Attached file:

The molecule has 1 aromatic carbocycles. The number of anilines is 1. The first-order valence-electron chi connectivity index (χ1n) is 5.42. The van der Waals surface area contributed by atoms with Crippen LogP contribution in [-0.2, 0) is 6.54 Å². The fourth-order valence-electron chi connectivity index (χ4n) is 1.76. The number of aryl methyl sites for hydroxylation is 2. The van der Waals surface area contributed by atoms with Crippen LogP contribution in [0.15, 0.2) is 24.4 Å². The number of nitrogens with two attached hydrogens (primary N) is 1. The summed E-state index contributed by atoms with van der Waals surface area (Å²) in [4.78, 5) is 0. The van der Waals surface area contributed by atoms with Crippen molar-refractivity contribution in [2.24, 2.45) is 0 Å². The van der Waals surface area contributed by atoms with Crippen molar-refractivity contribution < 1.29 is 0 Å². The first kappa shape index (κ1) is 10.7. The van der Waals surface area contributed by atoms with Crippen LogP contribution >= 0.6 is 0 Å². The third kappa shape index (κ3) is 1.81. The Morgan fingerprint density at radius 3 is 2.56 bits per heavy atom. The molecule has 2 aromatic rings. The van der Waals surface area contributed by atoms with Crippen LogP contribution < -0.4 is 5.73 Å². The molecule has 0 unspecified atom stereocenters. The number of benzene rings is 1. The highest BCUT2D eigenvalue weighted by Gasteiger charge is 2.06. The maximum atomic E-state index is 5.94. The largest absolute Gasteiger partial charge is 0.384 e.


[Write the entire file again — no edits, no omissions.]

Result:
The molecule has 1 aromatic carbocycles. The number of anilines is 1. The first-order valence-electron chi connectivity index (χ1n) is 5.42. The van der Waals surface area contributed by atoms with Crippen LogP contribution in [-0.2, 0) is 6.54 Å². The fourth-order valence-electron chi connectivity index (χ4n) is 1.76. The number of aryl methyl sites for hydroxylation is 2. The van der Waals surface area contributed by atoms with Crippen LogP contribution in [0.15, 0.2) is 24.4 Å². The number of nitrogens with two attached hydrogens (primary N) is 1. The summed E-state index contributed by atoms with van der Waals surface area (Å²) in [4.78, 5) is 0. The van der Waals surface area contributed by atoms with Crippen molar-refractivity contribution in [2.24, 2.45) is 0 Å². The van der Waals surface area contributed by atoms with Crippen molar-refractivity contribution < 1.29 is 0 Å². The first kappa shape index (κ1) is 10.7. The van der Waals surface area contributed by atoms with Crippen LogP contribution >= 0.6 is 0 Å². The third kappa shape index (κ3) is 1.81. The Morgan fingerprint density at radius 3 is 2.56 bits per heavy atom. The molecule has 2 aromatic rings. The van der Waals surface area contributed by atoms with Crippen LogP contribution < -0.4 is 5.73 Å². The molecule has 0 unspecified atom stereocenters. The number of benzene rings is 1. The highest BCUT2D eigenvalue weighted by Gasteiger charge is 2.06. The maximum atomic E-state index is 5.94. The largest absolute Gasteiger partial charge is 0.384 e.